(c. 440 BC, trans. G.C. Macaulay, c. 1890; electronic copy from Project Gutenberg)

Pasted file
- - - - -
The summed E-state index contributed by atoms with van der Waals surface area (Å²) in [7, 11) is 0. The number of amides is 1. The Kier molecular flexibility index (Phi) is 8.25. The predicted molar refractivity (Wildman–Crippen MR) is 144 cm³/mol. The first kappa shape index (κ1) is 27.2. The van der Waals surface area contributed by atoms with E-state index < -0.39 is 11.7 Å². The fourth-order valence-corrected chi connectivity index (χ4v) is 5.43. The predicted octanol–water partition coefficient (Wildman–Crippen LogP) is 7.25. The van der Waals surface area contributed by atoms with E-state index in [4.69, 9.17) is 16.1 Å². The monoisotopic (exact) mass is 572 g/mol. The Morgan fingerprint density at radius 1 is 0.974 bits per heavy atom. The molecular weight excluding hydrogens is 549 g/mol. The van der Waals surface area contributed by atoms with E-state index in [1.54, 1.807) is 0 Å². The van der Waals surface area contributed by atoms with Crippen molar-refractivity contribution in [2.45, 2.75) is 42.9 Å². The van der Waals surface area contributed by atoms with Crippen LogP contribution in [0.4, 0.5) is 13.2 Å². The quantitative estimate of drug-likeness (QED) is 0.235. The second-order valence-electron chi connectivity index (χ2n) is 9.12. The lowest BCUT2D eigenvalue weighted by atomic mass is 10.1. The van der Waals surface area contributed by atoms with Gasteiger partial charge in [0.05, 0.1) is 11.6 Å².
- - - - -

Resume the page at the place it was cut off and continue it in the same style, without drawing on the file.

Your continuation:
(Para. 196) Such is the equipment of their bodies: and the customs which are established among them are as follows, the wisest in our opinion being this, which I am informed that the Enetoi in Illyria also have. In every village once in each year it was done as follows: When the maidens grew to the age for marriage, they gathered these all together and brought them in a body to one place, and round them stood a company of men: and the crier caused each one severally to stand up, and proceeded to sell them, first the most comely of all, and afterwards, when she had been sold and had fetched a large sum of money, he would put up another who was the most comely after her: and they were sold for marriage. Now all the wealthy men of the Babylonians who were ready to marry vied with one another in bidding for the most beautiful maidens; those however of the common sort who were ready to marry did not require a fine form, but they would accept money together with less comely maidens. For when the crier had made an end of selling the most comely of the maidens, then he would cause to stand up that one who was least shapely, or any one of them who might be crippled in any way, and he would make proclamation of her, asking who was willing for least gold to have her in marriage, until she was assigned to him who was willing to accept least: and the gold would be got from the sale of the comely maidens, and so those of beautiful form provided dowries for those which were unshapely or crippled; but to give in marriage one's own daughter to whomsoever each man would, was not allowed, nor to carry off the maiden after buying her without a surety; for it was necessary for the man to provide sureties that he would marry her, before he took her away; and if they did not agree well together, the law was laid down that he should pay back the money. It was allowed also for any one who wished it to come from another village and buy.